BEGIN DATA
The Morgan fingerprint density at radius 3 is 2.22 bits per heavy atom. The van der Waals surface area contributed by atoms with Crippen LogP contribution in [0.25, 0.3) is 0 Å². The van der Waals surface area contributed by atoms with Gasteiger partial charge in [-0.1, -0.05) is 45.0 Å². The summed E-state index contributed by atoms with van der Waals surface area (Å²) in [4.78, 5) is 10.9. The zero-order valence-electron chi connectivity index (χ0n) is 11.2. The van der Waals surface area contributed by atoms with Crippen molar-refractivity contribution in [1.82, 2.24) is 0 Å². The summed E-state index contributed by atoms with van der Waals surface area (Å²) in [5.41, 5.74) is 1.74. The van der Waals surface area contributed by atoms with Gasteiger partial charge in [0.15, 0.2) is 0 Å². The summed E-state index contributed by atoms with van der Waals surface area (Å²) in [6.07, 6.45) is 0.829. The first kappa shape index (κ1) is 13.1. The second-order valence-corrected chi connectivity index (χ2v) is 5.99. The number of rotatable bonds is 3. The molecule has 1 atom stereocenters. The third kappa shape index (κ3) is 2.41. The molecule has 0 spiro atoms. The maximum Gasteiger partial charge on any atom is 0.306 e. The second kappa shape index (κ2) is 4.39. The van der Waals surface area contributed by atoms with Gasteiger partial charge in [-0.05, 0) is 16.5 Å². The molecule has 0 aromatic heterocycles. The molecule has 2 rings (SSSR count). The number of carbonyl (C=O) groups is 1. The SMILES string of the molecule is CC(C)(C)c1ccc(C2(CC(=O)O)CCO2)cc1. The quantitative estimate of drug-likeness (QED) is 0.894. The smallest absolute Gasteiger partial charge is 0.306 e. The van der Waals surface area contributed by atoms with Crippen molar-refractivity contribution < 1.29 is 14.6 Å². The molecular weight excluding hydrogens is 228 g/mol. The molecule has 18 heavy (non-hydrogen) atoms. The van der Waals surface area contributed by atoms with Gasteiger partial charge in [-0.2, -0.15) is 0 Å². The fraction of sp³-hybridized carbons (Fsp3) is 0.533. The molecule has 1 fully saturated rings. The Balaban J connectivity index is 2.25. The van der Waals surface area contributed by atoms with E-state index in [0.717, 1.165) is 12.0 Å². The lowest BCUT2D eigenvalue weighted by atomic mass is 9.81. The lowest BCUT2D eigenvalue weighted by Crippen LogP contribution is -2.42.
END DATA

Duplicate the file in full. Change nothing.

The Morgan fingerprint density at radius 3 is 2.22 bits per heavy atom. The van der Waals surface area contributed by atoms with Crippen LogP contribution in [0.25, 0.3) is 0 Å². The van der Waals surface area contributed by atoms with Gasteiger partial charge in [-0.1, -0.05) is 45.0 Å². The summed E-state index contributed by atoms with van der Waals surface area (Å²) in [4.78, 5) is 10.9. The zero-order valence-electron chi connectivity index (χ0n) is 11.2. The van der Waals surface area contributed by atoms with Crippen molar-refractivity contribution in [1.82, 2.24) is 0 Å². The summed E-state index contributed by atoms with van der Waals surface area (Å²) in [5.41, 5.74) is 1.74. The van der Waals surface area contributed by atoms with Gasteiger partial charge in [0.15, 0.2) is 0 Å². The summed E-state index contributed by atoms with van der Waals surface area (Å²) in [6.07, 6.45) is 0.829. The first kappa shape index (κ1) is 13.1. The second-order valence-corrected chi connectivity index (χ2v) is 5.99. The number of rotatable bonds is 3. The molecule has 1 atom stereocenters. The third kappa shape index (κ3) is 2.41. The molecule has 0 spiro atoms. The maximum Gasteiger partial charge on any atom is 0.306 e. The second kappa shape index (κ2) is 4.39. The van der Waals surface area contributed by atoms with Gasteiger partial charge in [-0.05, 0) is 16.5 Å². The molecule has 0 aromatic heterocycles. The molecule has 2 rings (SSSR count). The number of carbonyl (C=O) groups is 1. The SMILES string of the molecule is CC(C)(C)c1ccc(C2(CC(=O)O)CCO2)cc1. The quantitative estimate of drug-likeness (QED) is 0.894. The smallest absolute Gasteiger partial charge is 0.306 e. The van der Waals surface area contributed by atoms with Crippen molar-refractivity contribution < 1.29 is 14.6 Å². The molecular weight excluding hydrogens is 228 g/mol. The molecule has 18 heavy (non-hydrogen) atoms. The van der Waals surface area contributed by atoms with Gasteiger partial charge in [-0.2, -0.15) is 0 Å². The fraction of sp³-hybridized carbons (Fsp3) is 0.533. The molecule has 1 fully saturated rings. The Balaban J connectivity index is 2.25. The van der Waals surface area contributed by atoms with E-state index in [0.717, 1.165) is 12.0 Å². The lowest BCUT2D eigenvalue weighted by atomic mass is 9.81. The lowest BCUT2D eigenvalue weighted by Crippen LogP contribution is -2.42.